Parents/spouses often ask the teacher what sort of musical gift would be good. Here are some of the solutions I've offered over the years.
Sometimes, you can make a suggestion based on something the student the student said, and this nearly always means a happy recipient.
CDs or downloads by specific title or artist are always good. I like Richard Goode for Beethoven and Mitsuko Uchida for Mozart, for example, so I always recommend those. You know whose playing you admire for stylistic as well as artistic reasons, so recommend those performers by name. A gift certificate for downloads is also good.
An aside: if you are looking for the definitive recording of Messiah, I most highly recommend Johannes Somary and the Amor Artis Chorale/English Chamber Orchestra from 1970. This is the classiest recording I have -ever- heard of this work (and I've heard a whole bunch!). If I were stuck on a desert island with only one recording to last me forever, it would be this one. That's saying a whole lot. Listen to the way the ornamentation is done and is tossed back and forth. Spectacular! The one thing that keeps it from being 100% perfect is that the bass needs more power in places, especially on the first note of "Thus Saith the Lord." Just released on CD: Vanguard Classics. (Margaret Price, sop.; Yvonne Minton, con.; Alexander Young, ten.; Justino Diaz, bass; Colin Tilney, hspchd. and org.)
Another good gift is a music dictionary. I like the Harvard Dictionary of Music for a large one. I believe there is an abridged Harvard, too. (Of course, Grove's is the best, but it's "rather" expensive!) There are several keep-by-the-piano dictionaries, too, and many students start with one of these.
Scores are a good choice, especially expensive ones (such as Henle).
Some students would enjoy a book about a composer, a period, or even a specialized area of music (such as ornamentation, instrument-building, and so on). Usually these would be adult students.
Dover Books has some nice coloring books about composers. You know whether your child likes to color.
Dover also has inexpensive scores. Some are very usable. Some are reprints of some rather "tired" old plates and mostly of historical or scholarly interest, although they are fairly legible.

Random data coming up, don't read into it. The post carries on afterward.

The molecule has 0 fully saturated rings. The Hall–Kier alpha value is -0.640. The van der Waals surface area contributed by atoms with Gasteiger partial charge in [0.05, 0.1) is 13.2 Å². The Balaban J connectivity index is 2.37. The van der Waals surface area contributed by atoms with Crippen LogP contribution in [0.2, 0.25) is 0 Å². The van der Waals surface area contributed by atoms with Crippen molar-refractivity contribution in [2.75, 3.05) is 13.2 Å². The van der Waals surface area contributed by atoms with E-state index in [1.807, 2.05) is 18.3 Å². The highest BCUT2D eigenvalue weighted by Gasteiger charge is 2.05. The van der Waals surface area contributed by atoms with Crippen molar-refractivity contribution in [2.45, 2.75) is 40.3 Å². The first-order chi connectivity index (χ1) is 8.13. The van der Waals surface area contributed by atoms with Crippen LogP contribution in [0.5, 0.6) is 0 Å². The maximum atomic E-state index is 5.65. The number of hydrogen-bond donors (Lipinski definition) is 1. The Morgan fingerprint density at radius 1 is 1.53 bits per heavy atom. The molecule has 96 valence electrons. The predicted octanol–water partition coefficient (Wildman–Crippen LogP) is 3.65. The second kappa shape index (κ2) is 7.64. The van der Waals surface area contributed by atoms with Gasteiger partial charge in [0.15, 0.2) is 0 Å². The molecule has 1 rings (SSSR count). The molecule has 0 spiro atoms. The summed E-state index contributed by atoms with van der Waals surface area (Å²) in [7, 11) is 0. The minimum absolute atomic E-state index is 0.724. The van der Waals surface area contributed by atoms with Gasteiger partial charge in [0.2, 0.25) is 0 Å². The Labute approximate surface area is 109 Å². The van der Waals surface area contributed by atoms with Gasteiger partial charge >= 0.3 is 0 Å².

There are audiobooks, DVDs, and books on composer's lives, too. Consider these.
Especially with beginners, I highly recommend an ear-training game in which a series of up to four random pitches are repeated, and the player must remember and reproduce the order in which they were given. "Simon" was the original game (back in the 70s, I think!), but now there are knock-offs. I usually send my students to Radio Shack for this game. (Trick: keep it only for in the car! "Nope, you can't play this game at home. It is only for the car.")
Naturally, a new piano is a lovely surprise, as is any historical keyboard. I've had much enjoyment out of my Hubbard single-manual Flemish harpsichord, my Carl Fudge clavichord, and and my Zuckermann Italian virginal. All from kits. (I am getting no kick-back here for recommending these! Just a satisfied customer. They don't even know I've written this.) As far as I can find out (1) Carl Fudge's shop was taken over by someone named Wolff; and (2) Zuckermann no longer offers the virginal. I am in the process of hunting down this information and will update this file when I get the it. If -you- know, I'd appreciate an e-mail!
There are plenty of musical gadgets and accessorites that make good gifts: socks with a piano keyboard on them, metronome (heh heh!), pencils, and so on.
copyright 1998-2011, Martha Beth Lewis, Ph.D.
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